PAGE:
I’m the skeptical, jaded type who believes the passionate kiss former Vice President Al Gore and his wife Tipper exchanged in front of the Democratic National Convention in July of 2004 was most likely staged. But I am truly puzzled, with the rest of America, on why a couple who seemed so together is now splitting after 40 years.

I’m not only puzzled, but also disheartened. Because I respect and admire couples who have made it beyond their silver anniversary. Like everyone else confused by the Gores decision, I suppose I attach a layer of immunity to the partners who’ve raised their kids, launching them successfully. Now they are safe to buy that double burial lot because, like or not, they are sticking together.

No so, says Betsey Stevenson, an economist at the University of Pennsylvania’s Wharton School who studies family trends. In a recent interview for the Associated Press, Stevenson explained that marriages are more likely to fail in the first 10 years, but after those years the divorce rate pretty much stays the same. So a couple who celebrates 50 years is just as at risk as, say, Eric and I who have been together 14.

“We’ve simply grown apart” is the reason the Gores give.

And, even if something else did happen that the media hasn’t yet uncovered, that reason is one of the most common listed by divorcing couples among some others: money, infidelity, poor communication, change in priorities, lack of commitment to the marriage, addictions, and physical, emotional, or sexual abuse.

Let’s face it, even with two well-adjusted adults who care about each other, marriage involves a ton of hard work, sacrifice, generosity, selflessness, and other virtues that don’t come naturally to most of us. If we don’t diligently work on our relationship, it will decay. Quickly.

In fact, the longitudinal study published in the September 1999 issue of The Journal of Developmental Psychology, called “The Nature and Predictors of the Trajectory of Change in Marital Quality for Husbands and Wives over the First 10 Years of Marriage,” charts the decline in the quality of marriages of more than 500 copies surveyed over 10 years. According to the study, the first four years involves the steepest decline in marriage satisfaction and then a second decline happens at years 8, 9, and 10, the phenomenon that we know as “the seven year itch.”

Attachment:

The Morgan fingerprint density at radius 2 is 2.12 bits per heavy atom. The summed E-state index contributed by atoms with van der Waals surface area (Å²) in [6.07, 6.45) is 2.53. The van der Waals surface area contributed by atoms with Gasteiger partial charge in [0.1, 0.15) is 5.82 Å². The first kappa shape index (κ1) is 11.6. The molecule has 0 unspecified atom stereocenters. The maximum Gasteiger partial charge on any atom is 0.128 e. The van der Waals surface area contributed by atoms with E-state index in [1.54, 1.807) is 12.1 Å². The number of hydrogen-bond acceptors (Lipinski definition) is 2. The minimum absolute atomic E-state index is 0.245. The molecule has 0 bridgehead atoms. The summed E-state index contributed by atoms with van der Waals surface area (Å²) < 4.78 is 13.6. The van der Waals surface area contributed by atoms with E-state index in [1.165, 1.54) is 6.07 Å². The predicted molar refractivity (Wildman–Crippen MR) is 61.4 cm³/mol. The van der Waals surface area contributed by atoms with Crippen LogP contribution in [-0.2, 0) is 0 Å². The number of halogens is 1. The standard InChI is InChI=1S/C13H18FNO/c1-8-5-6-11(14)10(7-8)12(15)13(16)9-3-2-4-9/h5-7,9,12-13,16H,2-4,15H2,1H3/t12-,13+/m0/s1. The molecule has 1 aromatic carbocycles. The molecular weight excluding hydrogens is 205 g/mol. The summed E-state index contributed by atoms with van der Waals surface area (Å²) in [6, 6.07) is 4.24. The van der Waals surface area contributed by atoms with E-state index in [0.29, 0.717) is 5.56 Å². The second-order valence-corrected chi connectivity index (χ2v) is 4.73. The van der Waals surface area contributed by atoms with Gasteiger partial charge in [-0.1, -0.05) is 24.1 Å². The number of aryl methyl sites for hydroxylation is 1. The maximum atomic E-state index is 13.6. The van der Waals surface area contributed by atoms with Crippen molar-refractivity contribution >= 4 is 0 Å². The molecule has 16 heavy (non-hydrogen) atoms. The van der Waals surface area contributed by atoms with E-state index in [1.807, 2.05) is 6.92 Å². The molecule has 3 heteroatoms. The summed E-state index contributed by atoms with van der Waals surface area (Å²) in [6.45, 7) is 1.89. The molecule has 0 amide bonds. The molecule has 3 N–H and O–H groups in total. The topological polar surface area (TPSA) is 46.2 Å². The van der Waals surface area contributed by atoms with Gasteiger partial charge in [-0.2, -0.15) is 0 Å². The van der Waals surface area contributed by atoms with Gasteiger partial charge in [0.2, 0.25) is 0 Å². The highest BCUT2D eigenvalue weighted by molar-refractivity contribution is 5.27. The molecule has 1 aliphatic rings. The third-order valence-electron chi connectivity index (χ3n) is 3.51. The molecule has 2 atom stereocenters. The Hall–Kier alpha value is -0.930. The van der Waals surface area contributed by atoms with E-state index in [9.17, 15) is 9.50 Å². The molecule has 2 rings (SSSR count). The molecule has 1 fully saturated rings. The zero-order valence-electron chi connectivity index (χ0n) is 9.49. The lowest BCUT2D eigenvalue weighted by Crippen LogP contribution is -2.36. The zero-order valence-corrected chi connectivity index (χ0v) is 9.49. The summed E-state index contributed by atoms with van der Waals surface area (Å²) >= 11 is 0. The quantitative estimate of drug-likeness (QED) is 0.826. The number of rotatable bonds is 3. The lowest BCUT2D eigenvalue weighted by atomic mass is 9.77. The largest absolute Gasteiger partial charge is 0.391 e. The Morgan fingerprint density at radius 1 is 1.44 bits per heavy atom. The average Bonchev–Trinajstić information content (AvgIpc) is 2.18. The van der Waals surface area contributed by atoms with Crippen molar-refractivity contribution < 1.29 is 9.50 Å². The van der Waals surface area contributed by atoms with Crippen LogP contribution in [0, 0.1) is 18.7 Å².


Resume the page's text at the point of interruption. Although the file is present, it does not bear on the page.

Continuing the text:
Natalie Low, Ph.D., a clinical psychologist and instructor at Harvard commented on the study in Amy Dickinson’s Time piece, “From ‘I do’ to the Seven-Year Itch,” and provides the best marital advice of all, I think. She argues that our expectations are too high. We buy into illusions and dangerous messages sold to us constantly on the airwaves, internet, billboards, television networks and at the movies. We expect our marriage to have the romance of Julia Roberts and Richard Gere in “Pretty Woman” all the time. We expect our jobs to be fulfilling all the time, and for our children to be honor roll students with a sports scholarship. Low says that if we can successfully temper our expectations, we’ll be more satisfied with what we do have.

“The facts of life are very grinding,” Low says in the Time piece, “so the reality of marriage is grinding. There is no obvious course to follow, so couples just have to keep working. A person sees dramatic changes during a marriage, so a couple has to be committed to a way of life.”